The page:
So, I went to the cinema last night with some friends. I’m trying not to make that sound sarcastic because I know at least one them will be reading this, and he knows where I live, and he’s a big bastard. But, believe it or not, I managed to rustle up some popcorn and the motivation to walk thirty paces to the cinema and went to see Rush, the new Ron Howard racing epic starring Chris Hemsworth as James Hunt and Daniel Bruhl as Nicki Lauda.
I find the general tale of Hunt and Luader pretty fascinating to begin with -one of those “you-couldn’t-make-it-up” real-life stories that seems like it only happened in the first place so someone could make a film out of it. And, in the hands of the sterling Ron Howard, it genuinley looked like it was going to be the perfect mix of Oscar-bait and actual entertainment.
And….it was. Sort of. A bit. I was discussing the film later with a friend and we both agreed that, although the film had been a very competent bit of cinema, it also wasn’t much more than that. Aside from the beautfiul cinematography and race sequences, everything remained decidedly average, decidedly first-draft-y. Chris Hemsworth made a fine James Hunt (whose name sounds almost incorruptibly like a rhyming slang), and there were lots of appropriatley gorgeous women wandering about in the pits, but the film suffered from it’s own story from the second act onwards.
Nicki Lauda was involved in a truly horrific crash in the 1976 German Grand Prix, where his car rolled into an embankment and burst into flames. Lauda was trapped in the burning car for over a minute until fellow drivers worked together to pull him out of the scorched wreckage of his ferrari, during which time his modified helmet had slipped off, leaving his face pretty much fully exposed to the flames. The crash left him in hospital for over a month, with many assuming he would never race again, if he lived at all. He did survive and did race again, but was the crash claimed his left ear, a large part of the skin on his face and most of his hair.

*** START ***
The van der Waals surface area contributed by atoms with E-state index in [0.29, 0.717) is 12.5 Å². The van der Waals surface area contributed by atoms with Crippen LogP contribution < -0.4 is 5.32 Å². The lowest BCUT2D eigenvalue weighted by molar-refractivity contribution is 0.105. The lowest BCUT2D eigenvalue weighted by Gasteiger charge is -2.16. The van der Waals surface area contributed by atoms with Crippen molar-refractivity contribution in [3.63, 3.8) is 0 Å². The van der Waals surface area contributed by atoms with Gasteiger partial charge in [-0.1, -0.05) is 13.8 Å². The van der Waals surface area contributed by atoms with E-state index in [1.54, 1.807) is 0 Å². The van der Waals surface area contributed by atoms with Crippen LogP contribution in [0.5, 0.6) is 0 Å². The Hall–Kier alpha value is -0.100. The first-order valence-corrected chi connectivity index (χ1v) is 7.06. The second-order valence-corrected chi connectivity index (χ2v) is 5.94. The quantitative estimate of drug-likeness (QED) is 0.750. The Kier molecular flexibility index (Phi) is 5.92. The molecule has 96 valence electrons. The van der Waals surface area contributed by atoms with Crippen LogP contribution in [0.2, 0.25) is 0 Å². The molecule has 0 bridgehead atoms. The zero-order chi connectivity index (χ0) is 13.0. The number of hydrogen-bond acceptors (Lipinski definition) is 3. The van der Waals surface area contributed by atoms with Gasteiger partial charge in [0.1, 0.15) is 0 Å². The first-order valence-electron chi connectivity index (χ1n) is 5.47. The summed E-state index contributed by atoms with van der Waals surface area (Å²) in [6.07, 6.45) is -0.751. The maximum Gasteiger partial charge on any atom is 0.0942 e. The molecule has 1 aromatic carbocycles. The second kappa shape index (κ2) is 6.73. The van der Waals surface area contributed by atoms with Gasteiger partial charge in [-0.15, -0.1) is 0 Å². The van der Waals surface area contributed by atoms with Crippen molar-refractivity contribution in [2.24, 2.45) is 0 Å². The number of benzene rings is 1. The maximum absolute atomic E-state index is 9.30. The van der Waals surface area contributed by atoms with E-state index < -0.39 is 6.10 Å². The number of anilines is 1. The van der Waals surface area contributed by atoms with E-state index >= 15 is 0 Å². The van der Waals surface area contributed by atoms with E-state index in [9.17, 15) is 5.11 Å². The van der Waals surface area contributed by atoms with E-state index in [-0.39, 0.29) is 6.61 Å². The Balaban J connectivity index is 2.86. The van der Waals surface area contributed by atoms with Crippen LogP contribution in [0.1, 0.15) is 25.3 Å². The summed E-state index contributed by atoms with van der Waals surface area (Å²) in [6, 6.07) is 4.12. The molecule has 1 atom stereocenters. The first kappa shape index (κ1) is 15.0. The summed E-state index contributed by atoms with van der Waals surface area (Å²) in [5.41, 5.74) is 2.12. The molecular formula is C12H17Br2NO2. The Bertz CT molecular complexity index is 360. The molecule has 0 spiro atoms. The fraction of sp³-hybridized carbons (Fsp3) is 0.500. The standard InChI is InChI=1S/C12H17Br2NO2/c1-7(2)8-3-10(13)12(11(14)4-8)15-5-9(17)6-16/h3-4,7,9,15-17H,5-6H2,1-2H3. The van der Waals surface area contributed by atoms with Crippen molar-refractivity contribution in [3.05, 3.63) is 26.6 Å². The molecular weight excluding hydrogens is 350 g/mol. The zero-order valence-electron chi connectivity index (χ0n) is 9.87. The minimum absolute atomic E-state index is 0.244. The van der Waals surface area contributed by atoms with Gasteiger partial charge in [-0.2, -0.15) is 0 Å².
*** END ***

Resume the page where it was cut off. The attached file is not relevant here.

Several things struck me about the way this accident was handled in the film. For one, it was a brilliant bit of filmmaking. The crash (and Lauda’s recovery) were pretty harrowing to watch, even for those who wouldn’t call themselves petrolheads, and Daniel Bruhl did a great job with Lauda’s sheer force of will and almost dangerous ambition. But that crash was pretty much the climax of the film-and it came two-thirds of the way in. After we’d seen Lauda’s triumphant return to the field, etc, etc, and James Hunt claiming victory in the 1976 World Championships, it felt like Howard was just presenting us with an extended “happily-ever-after” sequence. Trapped by the boundaries of real life, he was left with trying to gum together some kind of closure through Bruhl’s forced narration and Hemsworth bouncing onto a private jet full of sexy ladies. And when your epilogue takes up that much of your film, you have to wonder whether the rest of it was worth watching in the first place.